A New Year and Vision for the ACA
Inadequate pain management coupled with the epidemic of prescription opioid overuse and abuse has taken a severe toll on the lives of millions of people in the United States. Every day, more than 1,000 people are treated in the ER for misusing prescription opioids.
The Case Report: A Valuable Tool
Case reports are a valuable form of descriptive research. The most basic form of practice-based research, a case report is a detailed account of the history, presenting symptoms, assessment, observations, treatment and follow-up of an individual patient, discussed in the context of prior and potential future research.
Flirting With Alternative Therapies
There are about as many adjunct therapies being marketed to acupuncturists as there are acupuncturists. While some may remain purist in their application of traditional Chinese medicine, others choose to explore new horizons of treatment.
Shoulder Rehab: Start With the Scapula
The scapula is an incredible display of elegance and movement within the biomechanics of human motion. It's evolved for mobility and stability in the scapulo-thoracic region, giving us the ability to do things that are uniquely human, such as throwing with accuracy.
May, 2005, Vol. 05, Issue 05
Spotlight on Research: Trager Approach Shows Promise in Treating Chronic Headaches
By Michael Devitt
This periodic column keeps you abreast of the latest research documenting the benefits of massage and bodywork. Published research is summarized, with references to the full study text provided; abstracts of research are reproduced with minimal edits.If you would like your research abstract or summary published in Spotlight on Research, please contact us at .
Named after an Illinois medical doctor, the Trager approach is one of several mind-body techniques used frequently by massage therapists in the course of care. A combination of massage, mobilization and relaxation, the Trager approach relies on gentle, rhythmic rocking motions and stretching techniques that promote easy and free movement and sensations throughout the body. A typical Trager session can last from between 60 and 90 minutes, and includes not only stretching and movements, but also a form of mental exercise called "Mentastics" that helps clients remember and recreate the experiences felt during the actual Trager session.
The Trager approach is usually employed to treat musculoskeletal conditions such as low back pain. In a study published in a recent issue of Alternative Therapies in Health and Medicine, however, scientists looked at the role Trager could play in the treatment of another debilitating condition: chronic headaches. The study found that the Trager approach reduced both the frequency and duration of headaches, with the added benefit of helping people cut back on the amount of drugs they needed to treat headache pain.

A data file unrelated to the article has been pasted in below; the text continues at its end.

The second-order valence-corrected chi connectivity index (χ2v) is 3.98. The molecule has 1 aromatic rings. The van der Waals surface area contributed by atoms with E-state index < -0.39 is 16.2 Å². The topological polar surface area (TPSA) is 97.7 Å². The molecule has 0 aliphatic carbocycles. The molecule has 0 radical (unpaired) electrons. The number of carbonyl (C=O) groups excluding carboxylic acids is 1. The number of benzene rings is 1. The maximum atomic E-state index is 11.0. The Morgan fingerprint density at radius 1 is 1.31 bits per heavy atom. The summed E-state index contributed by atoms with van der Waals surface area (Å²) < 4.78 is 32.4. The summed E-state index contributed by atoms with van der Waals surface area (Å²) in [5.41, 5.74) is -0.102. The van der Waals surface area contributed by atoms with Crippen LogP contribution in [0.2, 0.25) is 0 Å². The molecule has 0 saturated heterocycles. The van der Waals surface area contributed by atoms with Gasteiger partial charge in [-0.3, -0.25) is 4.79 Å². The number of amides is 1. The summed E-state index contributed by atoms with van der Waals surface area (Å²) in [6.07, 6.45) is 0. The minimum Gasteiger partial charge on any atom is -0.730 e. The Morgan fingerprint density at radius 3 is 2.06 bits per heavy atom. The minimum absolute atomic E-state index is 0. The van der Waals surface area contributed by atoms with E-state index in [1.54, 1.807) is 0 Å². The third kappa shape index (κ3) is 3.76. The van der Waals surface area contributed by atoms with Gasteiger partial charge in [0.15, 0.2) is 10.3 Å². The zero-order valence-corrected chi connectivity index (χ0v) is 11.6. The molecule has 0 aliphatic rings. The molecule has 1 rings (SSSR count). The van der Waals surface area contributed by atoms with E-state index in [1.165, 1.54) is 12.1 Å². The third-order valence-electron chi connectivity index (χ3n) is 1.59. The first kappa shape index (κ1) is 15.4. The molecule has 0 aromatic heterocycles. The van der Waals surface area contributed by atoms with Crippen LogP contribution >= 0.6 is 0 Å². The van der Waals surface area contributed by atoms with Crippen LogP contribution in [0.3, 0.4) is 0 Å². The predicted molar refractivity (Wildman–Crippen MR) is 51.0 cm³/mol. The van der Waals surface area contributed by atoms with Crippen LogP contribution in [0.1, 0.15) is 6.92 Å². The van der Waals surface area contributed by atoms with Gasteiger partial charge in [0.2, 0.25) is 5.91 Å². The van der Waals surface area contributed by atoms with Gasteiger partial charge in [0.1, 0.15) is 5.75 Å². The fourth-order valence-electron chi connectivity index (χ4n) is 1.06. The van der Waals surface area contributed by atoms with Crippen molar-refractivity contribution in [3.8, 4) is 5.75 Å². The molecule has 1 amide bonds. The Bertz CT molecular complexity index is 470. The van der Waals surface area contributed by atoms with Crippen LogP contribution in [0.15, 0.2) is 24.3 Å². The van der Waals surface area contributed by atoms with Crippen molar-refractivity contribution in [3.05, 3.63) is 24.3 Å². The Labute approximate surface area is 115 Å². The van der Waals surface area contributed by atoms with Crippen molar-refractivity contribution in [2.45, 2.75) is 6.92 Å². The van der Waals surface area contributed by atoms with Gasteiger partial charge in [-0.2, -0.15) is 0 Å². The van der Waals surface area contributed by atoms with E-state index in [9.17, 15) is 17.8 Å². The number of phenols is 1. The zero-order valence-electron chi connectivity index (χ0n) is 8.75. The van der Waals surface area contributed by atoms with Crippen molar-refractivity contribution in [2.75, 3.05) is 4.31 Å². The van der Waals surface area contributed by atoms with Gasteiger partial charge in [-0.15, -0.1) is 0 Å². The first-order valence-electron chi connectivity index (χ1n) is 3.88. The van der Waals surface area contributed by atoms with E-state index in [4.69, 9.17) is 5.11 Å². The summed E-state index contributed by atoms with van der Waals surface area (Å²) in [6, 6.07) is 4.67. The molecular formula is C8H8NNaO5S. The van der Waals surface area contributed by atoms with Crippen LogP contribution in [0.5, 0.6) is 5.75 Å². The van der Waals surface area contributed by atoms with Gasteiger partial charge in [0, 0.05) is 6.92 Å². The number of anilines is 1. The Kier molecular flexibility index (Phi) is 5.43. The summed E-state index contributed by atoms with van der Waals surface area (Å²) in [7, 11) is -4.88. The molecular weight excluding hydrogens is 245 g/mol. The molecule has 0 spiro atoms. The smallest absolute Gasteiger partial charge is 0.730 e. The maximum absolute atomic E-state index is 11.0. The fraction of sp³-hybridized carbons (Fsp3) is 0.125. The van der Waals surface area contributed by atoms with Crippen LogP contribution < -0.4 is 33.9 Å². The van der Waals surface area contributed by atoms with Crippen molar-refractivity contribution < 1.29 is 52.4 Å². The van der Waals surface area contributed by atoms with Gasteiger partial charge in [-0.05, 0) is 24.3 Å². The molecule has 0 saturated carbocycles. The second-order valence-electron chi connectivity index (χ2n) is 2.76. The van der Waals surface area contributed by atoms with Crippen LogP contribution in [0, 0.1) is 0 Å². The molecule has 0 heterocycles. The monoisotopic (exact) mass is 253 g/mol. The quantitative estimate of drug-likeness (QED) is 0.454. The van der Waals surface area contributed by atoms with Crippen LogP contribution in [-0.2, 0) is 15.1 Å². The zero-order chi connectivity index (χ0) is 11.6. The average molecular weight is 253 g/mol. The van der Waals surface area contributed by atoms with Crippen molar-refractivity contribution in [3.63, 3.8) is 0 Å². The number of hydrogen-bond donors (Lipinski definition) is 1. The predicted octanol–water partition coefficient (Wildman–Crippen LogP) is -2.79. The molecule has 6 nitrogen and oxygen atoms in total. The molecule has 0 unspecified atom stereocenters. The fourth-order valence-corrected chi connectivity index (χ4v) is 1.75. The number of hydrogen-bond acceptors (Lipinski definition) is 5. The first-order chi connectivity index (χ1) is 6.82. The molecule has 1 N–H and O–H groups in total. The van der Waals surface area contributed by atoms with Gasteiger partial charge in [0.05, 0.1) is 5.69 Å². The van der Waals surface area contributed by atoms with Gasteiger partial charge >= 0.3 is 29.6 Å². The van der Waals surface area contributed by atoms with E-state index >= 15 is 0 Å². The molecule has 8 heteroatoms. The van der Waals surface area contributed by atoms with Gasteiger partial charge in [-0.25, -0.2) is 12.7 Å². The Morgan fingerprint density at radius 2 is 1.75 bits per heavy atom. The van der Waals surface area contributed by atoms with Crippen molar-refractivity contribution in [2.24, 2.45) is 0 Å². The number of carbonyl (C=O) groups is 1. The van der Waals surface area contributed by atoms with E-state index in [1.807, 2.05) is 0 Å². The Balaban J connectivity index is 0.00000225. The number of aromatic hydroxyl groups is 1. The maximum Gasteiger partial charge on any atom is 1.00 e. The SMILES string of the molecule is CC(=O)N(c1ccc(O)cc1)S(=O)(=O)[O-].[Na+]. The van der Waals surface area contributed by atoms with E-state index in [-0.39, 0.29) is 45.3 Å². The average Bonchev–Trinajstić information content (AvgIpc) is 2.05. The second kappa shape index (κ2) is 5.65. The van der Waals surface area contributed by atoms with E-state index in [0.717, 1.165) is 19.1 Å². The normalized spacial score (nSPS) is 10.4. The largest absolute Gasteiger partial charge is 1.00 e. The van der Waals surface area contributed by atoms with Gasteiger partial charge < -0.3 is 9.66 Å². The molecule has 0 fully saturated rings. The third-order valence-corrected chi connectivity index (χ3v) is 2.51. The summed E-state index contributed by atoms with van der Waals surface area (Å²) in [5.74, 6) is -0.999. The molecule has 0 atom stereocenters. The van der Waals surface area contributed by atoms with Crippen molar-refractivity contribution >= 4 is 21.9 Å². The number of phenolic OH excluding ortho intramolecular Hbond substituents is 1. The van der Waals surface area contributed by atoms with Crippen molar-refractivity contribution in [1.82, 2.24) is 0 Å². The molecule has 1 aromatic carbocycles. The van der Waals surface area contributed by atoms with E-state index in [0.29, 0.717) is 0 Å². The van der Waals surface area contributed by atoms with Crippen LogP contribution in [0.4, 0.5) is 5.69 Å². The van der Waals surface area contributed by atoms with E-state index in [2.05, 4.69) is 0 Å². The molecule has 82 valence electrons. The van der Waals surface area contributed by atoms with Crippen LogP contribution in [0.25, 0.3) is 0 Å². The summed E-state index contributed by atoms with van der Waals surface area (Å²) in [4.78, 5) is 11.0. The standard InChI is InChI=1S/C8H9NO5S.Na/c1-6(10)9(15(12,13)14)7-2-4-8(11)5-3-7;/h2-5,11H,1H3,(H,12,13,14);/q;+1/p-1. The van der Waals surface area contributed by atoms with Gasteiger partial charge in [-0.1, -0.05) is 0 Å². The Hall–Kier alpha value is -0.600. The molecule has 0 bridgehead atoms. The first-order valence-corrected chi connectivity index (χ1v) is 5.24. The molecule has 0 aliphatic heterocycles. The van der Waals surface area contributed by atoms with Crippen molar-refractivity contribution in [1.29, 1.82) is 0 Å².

In the trial, 29 men and women were randomly assigned to either a medication/Trager group, a medication/attention-control group, or a medication-only control group. All of the subjects had been diagnosed with some form of chronic headache, and all were taking some type of headache medication to relieve the condition.
Patients in the Trager group were treated by a Trager practitioner once a week for six weeks. A typical Trager session lasted approximately one hour and consisted of three parts: 1) a brief, current patient history; 2) a series of movements performed by the practitioner with the patient lying on a padded table, on joint and soft-tissue areas of the patient such as (but not limited to) the head, neck, upper back and shoulders, designed to increase range of motion, ease tension, and encourage both site-specific and general relaxation; 3) teaching the client simple movements designed to help recall and recreate the movements achieved while the practitioner worked on the client, and encouraging the client to practice these movements between treatment sessions.
In the attention control group, subjects met with a physician once a week for approximately 20 minutes, during which time the physician examined the person's head and neck and recorded any pertinent findings or changes. The physician also discussed any headaches the subject experienced in the past week, and asked about medication intake, headache changes and overall well-being. Patients in the medication-only group had no scheduled visits with a health care provider during the six-week treatment period.